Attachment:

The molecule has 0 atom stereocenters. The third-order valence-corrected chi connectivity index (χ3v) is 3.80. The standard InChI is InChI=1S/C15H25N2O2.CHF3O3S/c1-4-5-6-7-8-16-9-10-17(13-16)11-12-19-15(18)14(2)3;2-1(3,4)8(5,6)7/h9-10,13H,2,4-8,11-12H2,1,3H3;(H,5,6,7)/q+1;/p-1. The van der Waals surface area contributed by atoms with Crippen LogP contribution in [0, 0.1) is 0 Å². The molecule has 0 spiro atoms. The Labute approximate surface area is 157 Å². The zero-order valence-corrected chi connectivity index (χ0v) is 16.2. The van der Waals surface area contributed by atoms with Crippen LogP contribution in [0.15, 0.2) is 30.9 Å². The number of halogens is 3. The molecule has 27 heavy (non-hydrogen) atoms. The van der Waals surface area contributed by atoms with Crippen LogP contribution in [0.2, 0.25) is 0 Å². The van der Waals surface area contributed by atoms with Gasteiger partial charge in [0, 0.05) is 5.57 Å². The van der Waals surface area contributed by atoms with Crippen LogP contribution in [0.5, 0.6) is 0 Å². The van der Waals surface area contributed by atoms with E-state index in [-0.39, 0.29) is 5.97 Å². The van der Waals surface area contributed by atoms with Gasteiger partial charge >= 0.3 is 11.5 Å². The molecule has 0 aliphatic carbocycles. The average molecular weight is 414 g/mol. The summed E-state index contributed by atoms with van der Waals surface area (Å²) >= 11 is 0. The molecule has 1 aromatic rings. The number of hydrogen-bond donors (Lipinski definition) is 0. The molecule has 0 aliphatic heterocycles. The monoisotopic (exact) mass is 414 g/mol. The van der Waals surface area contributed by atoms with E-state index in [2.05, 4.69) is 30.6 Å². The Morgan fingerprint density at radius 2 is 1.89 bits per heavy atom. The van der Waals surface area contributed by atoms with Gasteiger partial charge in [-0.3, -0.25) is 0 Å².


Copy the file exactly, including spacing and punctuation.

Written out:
The molecule has 0 atom stereocenters. The third-order valence-corrected chi connectivity index (χ3v) is 3.80. The standard InChI is InChI=1S/C15H25N2O2.CHF3O3S/c1-4-5-6-7-8-16-9-10-17(13-16)11-12-19-15(18)14(2)3;2-1(3,4)8(5,6)7/h9-10,13H,2,4-8,11-12H2,1,3H3;(H,5,6,7)/q+1;/p-1. The van der Waals surface area contributed by atoms with Crippen LogP contribution in [0, 0.1) is 0 Å². The molecule has 0 spiro atoms. The Labute approximate surface area is 157 Å². The zero-order valence-corrected chi connectivity index (χ0v) is 16.2. The van der Waals surface area contributed by atoms with Crippen LogP contribution in [0.15, 0.2) is 30.9 Å². The number of halogens is 3. The molecule has 27 heavy (non-hydrogen) atoms. The van der Waals surface area contributed by atoms with Crippen LogP contribution in [0.2, 0.25) is 0 Å². The van der Waals surface area contributed by atoms with Gasteiger partial charge in [0, 0.05) is 5.57 Å². The van der Waals surface area contributed by atoms with Crippen LogP contribution in [0.5, 0.6) is 0 Å². The van der Waals surface area contributed by atoms with E-state index in [-0.39, 0.29) is 5.97 Å². The van der Waals surface area contributed by atoms with Gasteiger partial charge >= 0.3 is 11.5 Å². The molecule has 0 aliphatic carbocycles. The average molecular weight is 414 g/mol. The summed E-state index contributed by atoms with van der Waals surface area (Å²) >= 11 is 0. The molecule has 1 aromatic rings. The number of hydrogen-bond donors (Lipinski definition) is 0. The molecule has 0 aliphatic heterocycles. The monoisotopic (exact) mass is 414 g/mol. The van der Waals surface area contributed by atoms with E-state index in [2.05, 4.69) is 30.6 Å². The Morgan fingerprint density at radius 2 is 1.89 bits per heavy atom. The van der Waals surface area contributed by atoms with Gasteiger partial charge in [-0.3, -0.25) is 0 Å².